Hello, I plan to use this thread to document my little shrimp tank that will go in my office. It is going to be a 1 gallon terrarium style, planted, with maybe 5-10 RCS. Tech will include LED lighting and possibly a motorized stirrer to add just a little water movement. I'm not clear if this belongs more in the nano tank section or low tech section since it is both.
We are building a more typical filtered 7 gallon shrimp tank for home, but since this little one will be at work, it is important it is small, unobtrusive, and fairly low maintenance. It can't look like a normal rectangular framed aquarium.
I bought a 1 gallon glass terrarium:
I then used EcoComplete for the substrate, filling slightly higher than the tapered bottom section of the terrarium, which gives maybe 1.5-2" of depth. I added API root tabs, broken into quarters, in accordance with the instructions.
Then it was time for hardscape. I found a perfect piece of malasian driftwood at the LFS. Only cost $3.
After hardscape, I wanted to get it planted. I selected two primary plants. An anubias nana will be the large "centerpiece" plant. I added s. repens in a few small clumps to eventually grow into mid-sized bushes. I am still deciding on a carpeting plant, but am leaning towards monte carlo. I would prefer dwarf baby tears, but it looks like it will be too demanding for this setup. I also plan to use duckweed or frogbit at the surface to be my fast growers and hopefully remove a good portion of nitrates. Leaning towards duckweed due to its short roots.
I learned it is difficult to photograph a rounded aquarium due to the magnification effect. I think the magnification will be nice for the shrimp, but it makes the hardscape look worse and highlights any problems with the plants. Water is still a bit cloudy.
Decided to add two small nerite snails to kick off cycling. Using Seachem Prime, Tetra Safestart+, and waterchanges to make sure I don't kill the snails, but they are pretty hardy.
Now the major part is to sit and wait for cycling as I design a custom lid. The lid will contain all of the technology in this tank. The primary features will be:
- LED lighting, aiming for about 5-6 watts. The lights will be mounted on the underside of the lid so they are about 1" from the surface of the water.
- Floating plant containment to keep the duckweed from shadowing the other plants too much, and to make it easy to remove extra growth. Thinking of using a thin clear acrylic barrier for this purpose.
- Water change access. Water changes are not great at the office, so I want to make this as simple as possible without worrying about getting water or condensation all over the desk and carpet. I plan to use a modified spray bottle or baster to remove water, and a simple water bottle (pre-dosed with Excel and Prime) to add water back, through a hole about 1" in diameter. This way I can have almost no water-mess and can do the water change over lunch.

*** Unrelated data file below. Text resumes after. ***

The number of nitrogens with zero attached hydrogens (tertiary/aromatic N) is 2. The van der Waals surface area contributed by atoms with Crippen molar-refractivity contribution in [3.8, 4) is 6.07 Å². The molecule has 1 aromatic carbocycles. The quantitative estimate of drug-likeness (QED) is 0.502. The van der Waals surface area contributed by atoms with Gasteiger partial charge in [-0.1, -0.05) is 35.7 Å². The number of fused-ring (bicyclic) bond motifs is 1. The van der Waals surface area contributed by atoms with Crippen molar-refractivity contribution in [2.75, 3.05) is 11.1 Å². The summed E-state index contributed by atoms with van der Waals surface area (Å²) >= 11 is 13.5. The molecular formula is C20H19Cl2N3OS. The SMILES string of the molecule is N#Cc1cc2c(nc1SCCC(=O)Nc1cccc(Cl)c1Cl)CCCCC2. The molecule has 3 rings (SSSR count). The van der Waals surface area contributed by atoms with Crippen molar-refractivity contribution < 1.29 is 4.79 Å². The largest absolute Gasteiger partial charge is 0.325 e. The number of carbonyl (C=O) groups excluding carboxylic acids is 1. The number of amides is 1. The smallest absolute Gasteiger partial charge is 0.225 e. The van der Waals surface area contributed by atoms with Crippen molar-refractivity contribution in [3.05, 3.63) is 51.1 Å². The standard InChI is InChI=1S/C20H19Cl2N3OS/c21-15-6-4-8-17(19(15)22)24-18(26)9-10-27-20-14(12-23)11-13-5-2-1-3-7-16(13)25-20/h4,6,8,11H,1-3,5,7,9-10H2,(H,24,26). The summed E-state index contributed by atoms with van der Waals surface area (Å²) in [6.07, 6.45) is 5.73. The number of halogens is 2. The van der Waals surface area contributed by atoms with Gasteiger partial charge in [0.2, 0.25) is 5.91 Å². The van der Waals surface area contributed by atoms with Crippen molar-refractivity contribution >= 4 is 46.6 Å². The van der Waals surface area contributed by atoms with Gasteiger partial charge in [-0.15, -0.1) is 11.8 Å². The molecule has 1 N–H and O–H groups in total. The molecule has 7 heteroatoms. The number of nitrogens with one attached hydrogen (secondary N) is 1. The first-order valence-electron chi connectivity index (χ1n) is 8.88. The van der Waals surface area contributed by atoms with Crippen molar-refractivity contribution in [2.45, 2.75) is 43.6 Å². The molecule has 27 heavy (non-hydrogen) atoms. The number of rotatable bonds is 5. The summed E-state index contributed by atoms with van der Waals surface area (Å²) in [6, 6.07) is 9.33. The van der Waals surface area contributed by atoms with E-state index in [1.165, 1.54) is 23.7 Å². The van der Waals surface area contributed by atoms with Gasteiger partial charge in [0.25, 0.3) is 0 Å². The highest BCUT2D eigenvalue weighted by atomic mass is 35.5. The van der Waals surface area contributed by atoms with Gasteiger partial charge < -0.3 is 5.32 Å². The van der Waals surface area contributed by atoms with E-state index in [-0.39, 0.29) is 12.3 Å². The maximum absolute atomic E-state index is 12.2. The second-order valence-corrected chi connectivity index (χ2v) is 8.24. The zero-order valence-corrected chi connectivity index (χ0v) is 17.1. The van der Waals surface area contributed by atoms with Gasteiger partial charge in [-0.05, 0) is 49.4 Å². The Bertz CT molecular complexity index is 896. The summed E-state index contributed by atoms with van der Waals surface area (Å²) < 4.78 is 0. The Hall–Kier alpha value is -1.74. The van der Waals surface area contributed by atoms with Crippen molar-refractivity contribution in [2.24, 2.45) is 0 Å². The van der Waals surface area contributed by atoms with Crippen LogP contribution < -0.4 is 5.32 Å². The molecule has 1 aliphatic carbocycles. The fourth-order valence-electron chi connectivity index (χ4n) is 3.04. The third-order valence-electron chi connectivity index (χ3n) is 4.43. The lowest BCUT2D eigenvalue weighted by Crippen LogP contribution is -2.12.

- Water movement. I am currently investigating making a custom stirrer using a low rpm DC motor hooked to an impeller, to operate as a sort of mild wave pump. If that plan doesn't work how I want, I will probably use an air stone, mounting the pump to the lid and placing the stone behind the hardscape in the cave back there, so that the bubbles will be mostly hidden. Thoughts on benefits to an air pump vs. impeller? I think the impeller will do better for flow, but the bubbler may do better to oxygenate.
- The whole system will run on one power supply and be connected to a standard timer so I can set proper photoperiods.
- A lid. To help keep in the limited heat introduced by the lighting, and help reduce evaporation. Our humidity is frequently in the 20s and 30s, so evaporation would happen faster than I would like.
This lid sounds complicated, and it sort-of is. I will be designing it in CAD and using our laser-cutter and CNC to manufacture it. The whole thing will be made of acrylic and bamboo to help keep a neutral look that is also pretty waterproof. The lid should only need to be removed for major maintenance since trimming can be done through the hole for duckweed.
Eventually, I plan to get high grade RCS or mid-grade CRS so there is a lot of red in the tank to contrast with the plants. I read very contradictory information about how many shrimp are appropriate in a 1-gallon but 5-10 seems to be a common consensus. Leaning more towards RCS for ease of care.
While I grew up around aquariums, this will be my first attempt at such a setup. Any opinions or advice is much appreciated. Will duckweed be worth the hassle? How many shrimp do you recommend? Do you think a low speed impeller or an air stone would be more effective?